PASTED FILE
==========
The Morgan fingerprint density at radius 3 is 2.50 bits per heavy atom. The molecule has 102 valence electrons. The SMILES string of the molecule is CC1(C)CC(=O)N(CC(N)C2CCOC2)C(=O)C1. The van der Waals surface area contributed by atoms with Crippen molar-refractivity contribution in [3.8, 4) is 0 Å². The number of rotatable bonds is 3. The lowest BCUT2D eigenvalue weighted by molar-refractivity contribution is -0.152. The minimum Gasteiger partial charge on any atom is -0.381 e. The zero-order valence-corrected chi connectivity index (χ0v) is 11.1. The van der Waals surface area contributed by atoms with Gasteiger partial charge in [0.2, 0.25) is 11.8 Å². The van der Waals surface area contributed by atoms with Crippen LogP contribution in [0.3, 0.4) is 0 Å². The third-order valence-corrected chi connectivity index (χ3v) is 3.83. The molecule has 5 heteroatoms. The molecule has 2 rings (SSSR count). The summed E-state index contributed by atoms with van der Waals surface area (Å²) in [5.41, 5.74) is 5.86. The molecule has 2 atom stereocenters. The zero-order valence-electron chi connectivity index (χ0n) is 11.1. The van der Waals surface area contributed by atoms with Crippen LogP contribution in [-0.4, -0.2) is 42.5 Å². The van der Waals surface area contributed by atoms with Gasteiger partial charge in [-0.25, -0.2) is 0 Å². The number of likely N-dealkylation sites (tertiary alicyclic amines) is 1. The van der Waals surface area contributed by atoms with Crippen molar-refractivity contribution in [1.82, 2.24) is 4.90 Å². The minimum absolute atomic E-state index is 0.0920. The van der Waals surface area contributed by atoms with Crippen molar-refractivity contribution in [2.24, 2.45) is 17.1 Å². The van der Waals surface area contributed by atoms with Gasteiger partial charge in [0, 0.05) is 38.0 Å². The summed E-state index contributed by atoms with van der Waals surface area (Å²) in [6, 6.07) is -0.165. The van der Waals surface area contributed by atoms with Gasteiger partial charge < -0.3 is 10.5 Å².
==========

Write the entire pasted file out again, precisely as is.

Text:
The Morgan fingerprint density at radius 3 is 2.50 bits per heavy atom. The molecule has 102 valence electrons. The SMILES string of the molecule is CC1(C)CC(=O)N(CC(N)C2CCOC2)C(=O)C1. The van der Waals surface area contributed by atoms with Crippen molar-refractivity contribution in [3.8, 4) is 0 Å². The number of rotatable bonds is 3. The lowest BCUT2D eigenvalue weighted by molar-refractivity contribution is -0.152. The minimum Gasteiger partial charge on any atom is -0.381 e. The zero-order valence-corrected chi connectivity index (χ0v) is 11.1. The van der Waals surface area contributed by atoms with Gasteiger partial charge in [0.2, 0.25) is 11.8 Å². The van der Waals surface area contributed by atoms with Crippen LogP contribution in [0.3, 0.4) is 0 Å². The third-order valence-corrected chi connectivity index (χ3v) is 3.83. The molecule has 5 heteroatoms. The molecule has 2 rings (SSSR count). The summed E-state index contributed by atoms with van der Waals surface area (Å²) in [5.41, 5.74) is 5.86. The molecule has 2 atom stereocenters. The zero-order valence-electron chi connectivity index (χ0n) is 11.1. The van der Waals surface area contributed by atoms with Crippen LogP contribution in [-0.4, -0.2) is 42.5 Å². The van der Waals surface area contributed by atoms with Gasteiger partial charge in [-0.25, -0.2) is 0 Å². The number of likely N-dealkylation sites (tertiary alicyclic amines) is 1. The van der Waals surface area contributed by atoms with Crippen molar-refractivity contribution in [1.82, 2.24) is 4.90 Å². The minimum absolute atomic E-state index is 0.0920. The van der Waals surface area contributed by atoms with Crippen molar-refractivity contribution in [2.24, 2.45) is 17.1 Å². The van der Waals surface area contributed by atoms with Gasteiger partial charge in [0, 0.05) is 38.0 Å². The summed E-state index contributed by atoms with van der Waals surface area (Å²) in [6, 6.07) is -0.165. The van der Waals surface area contributed by atoms with Gasteiger partial charge < -0.3 is 10.5 Å².